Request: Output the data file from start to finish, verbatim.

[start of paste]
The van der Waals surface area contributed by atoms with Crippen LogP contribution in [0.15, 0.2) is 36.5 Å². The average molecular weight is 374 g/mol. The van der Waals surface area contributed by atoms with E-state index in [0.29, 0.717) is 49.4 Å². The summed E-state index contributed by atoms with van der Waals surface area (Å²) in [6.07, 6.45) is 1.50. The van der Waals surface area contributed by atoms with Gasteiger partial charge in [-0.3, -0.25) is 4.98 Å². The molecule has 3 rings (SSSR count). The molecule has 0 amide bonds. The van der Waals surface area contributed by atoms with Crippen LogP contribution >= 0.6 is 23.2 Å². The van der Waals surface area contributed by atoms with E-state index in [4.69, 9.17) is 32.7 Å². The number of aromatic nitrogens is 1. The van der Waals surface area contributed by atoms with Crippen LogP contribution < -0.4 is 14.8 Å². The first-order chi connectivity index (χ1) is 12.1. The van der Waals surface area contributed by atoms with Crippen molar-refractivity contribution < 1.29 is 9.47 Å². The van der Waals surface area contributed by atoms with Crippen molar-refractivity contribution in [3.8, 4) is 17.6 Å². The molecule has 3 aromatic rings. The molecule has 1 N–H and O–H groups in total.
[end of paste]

The van der Waals surface area contributed by atoms with Crippen LogP contribution in [0.15, 0.2) is 36.5 Å². The average molecular weight is 374 g/mol. The van der Waals surface area contributed by atoms with E-state index in [0.29, 0.717) is 49.4 Å². The summed E-state index contributed by atoms with van der Waals surface area (Å²) in [6.07, 6.45) is 1.50. The van der Waals surface area contributed by atoms with Gasteiger partial charge in [-0.3, -0.25) is 4.98 Å². The molecule has 3 rings (SSSR count). The molecule has 0 amide bonds. The van der Waals surface area contributed by atoms with Crippen LogP contribution >= 0.6 is 23.2 Å². The van der Waals surface area contributed by atoms with E-state index in [4.69, 9.17) is 32.7 Å². The number of aromatic nitrogens is 1. The van der Waals surface area contributed by atoms with Crippen LogP contribution < -0.4 is 14.8 Å². The first-order chi connectivity index (χ1) is 12.1. The van der Waals surface area contributed by atoms with Crippen molar-refractivity contribution < 1.29 is 9.47 Å². The van der Waals surface area contributed by atoms with Crippen molar-refractivity contribution in [3.8, 4) is 17.6 Å². The molecule has 3 aromatic rings. The molecule has 1 N–H and O–H groups in total.